It should be noted that investors in the 2x ETNs are subject to credit risk from the fund sponsor, in this case UBS. If UBS were to go bankrupt, the ETNs will likely become worthless. Professor Lance Brofman has argued that the risk of ETN investors losing money due to UBS going bankrupt is, barring an overnight collapse, minimal because the notes can always be redeemed (the minimum number of shares for redemption is 50,000) at NAV.

Moreover, since ETNs are debt instruments, their distributions are considered as coupon payments rather than as dividends. Distributions from ETNs are therefore treated as interest tax-wise and subjected to the ordinary income tax rate.

Quick commentary

(This is normally exclusive to members of the CEF/ETF Income Laboratory, but has been released to the public as part of my Back to School Free Trial and -20% Discount Promotion)

In this month's quick commentary, I'd like to ask the question: which ETNs are the best diversifiers to U.S. stocks? This may be an especially pertinent question to ask as domestic markets race to new highs (again), could any of the 2x ETNs be expected to provide downside protection in the case of a steep market correction?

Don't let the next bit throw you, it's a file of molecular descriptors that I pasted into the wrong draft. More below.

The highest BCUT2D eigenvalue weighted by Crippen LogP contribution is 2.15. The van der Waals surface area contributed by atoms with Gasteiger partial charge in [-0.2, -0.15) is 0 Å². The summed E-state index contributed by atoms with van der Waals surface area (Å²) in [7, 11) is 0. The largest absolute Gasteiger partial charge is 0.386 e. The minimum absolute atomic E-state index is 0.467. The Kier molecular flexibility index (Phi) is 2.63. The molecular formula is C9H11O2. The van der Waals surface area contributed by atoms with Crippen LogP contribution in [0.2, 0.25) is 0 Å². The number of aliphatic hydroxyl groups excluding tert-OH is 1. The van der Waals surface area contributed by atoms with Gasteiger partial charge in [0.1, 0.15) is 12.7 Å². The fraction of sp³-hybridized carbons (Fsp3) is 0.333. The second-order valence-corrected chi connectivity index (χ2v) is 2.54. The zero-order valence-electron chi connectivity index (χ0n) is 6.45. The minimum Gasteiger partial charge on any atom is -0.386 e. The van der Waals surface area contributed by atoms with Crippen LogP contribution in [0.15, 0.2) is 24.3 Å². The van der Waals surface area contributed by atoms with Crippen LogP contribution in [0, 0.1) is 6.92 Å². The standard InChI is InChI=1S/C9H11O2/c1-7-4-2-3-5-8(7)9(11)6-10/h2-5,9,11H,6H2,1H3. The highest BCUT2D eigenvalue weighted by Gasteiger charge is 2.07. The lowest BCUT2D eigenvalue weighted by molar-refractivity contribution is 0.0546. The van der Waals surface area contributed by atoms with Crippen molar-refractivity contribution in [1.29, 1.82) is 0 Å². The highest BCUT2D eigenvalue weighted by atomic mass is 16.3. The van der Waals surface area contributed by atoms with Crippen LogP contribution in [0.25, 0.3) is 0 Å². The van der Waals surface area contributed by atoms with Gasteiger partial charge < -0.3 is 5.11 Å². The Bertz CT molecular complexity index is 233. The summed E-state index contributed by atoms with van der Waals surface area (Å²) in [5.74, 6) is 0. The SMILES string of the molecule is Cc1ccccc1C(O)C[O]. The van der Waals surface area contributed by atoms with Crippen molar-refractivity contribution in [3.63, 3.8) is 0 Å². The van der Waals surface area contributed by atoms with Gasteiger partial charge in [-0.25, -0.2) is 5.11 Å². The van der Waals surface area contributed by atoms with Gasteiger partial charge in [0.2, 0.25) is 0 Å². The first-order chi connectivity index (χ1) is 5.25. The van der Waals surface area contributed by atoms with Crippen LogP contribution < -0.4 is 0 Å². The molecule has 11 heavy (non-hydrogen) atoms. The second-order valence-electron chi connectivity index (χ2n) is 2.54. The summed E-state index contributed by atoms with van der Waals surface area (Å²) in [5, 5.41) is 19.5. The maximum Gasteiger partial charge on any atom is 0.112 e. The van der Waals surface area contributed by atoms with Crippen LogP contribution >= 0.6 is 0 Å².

To answer this question, I used InvestSpy to calculate the 2-year correlation coefficients for the ETRACS 2x ETNs with U.S. large cap stocks (SPY). The results are shown in the table below.

SDYL

DVYL

HDLV

SMHD

HOML

LMLP

LRET

MORL

MLPQ

MLPZ

BDCL

CEFL

DVHL

SPY

SDYL

1.00

0.61

0.45

0.46

0.20

0.44

0.31

0.32

0.32

0.19

0.38

0.37

0.46

0.51

DVYL

0.61

1.00

0.62

0.61

0.16

0.58

0.42

0.43

0.40

0.17

0.40

0.50

0.60

0.73

HDLV

0.45

0.62

1.00

0.56

0.12

0.37

0.61

0.52

0.29

0.10

0.34

0.43

0.55

0.49

SMHD

0.46

0.61

0.56

1.00

0.15

0.46

0.47

0.54

0.39

0.17

0.48

0.41

0.61

0.50

HOML

0.20

0.16

0.12

0.15

1.00

0.20

0.09

0.08

0.12

0.09

0.16

0.10

0.16

0.17

LMLP

0.44

0.58

0.37

0.46

0.20

1.00

0.24

0.32

0.43

0.20

0.44

0.48

0.54

0.68

LRET

0.31

0.42

0.61

0.47

0.09

0.24

1.00

0.41

0.21

0.11

0.27

0.32

0.49

0.31

MORL

0.32

0.43

0.52

0.54

0.08

0.32

0.41

1.00

0.22

0.08

0.44

0.44

0.51

0.42

MLPQ

0.32

0.40

0.29

0.39

0.12

0.43

0.21

0.22

1.00

0.43

0.33

0.36

0.68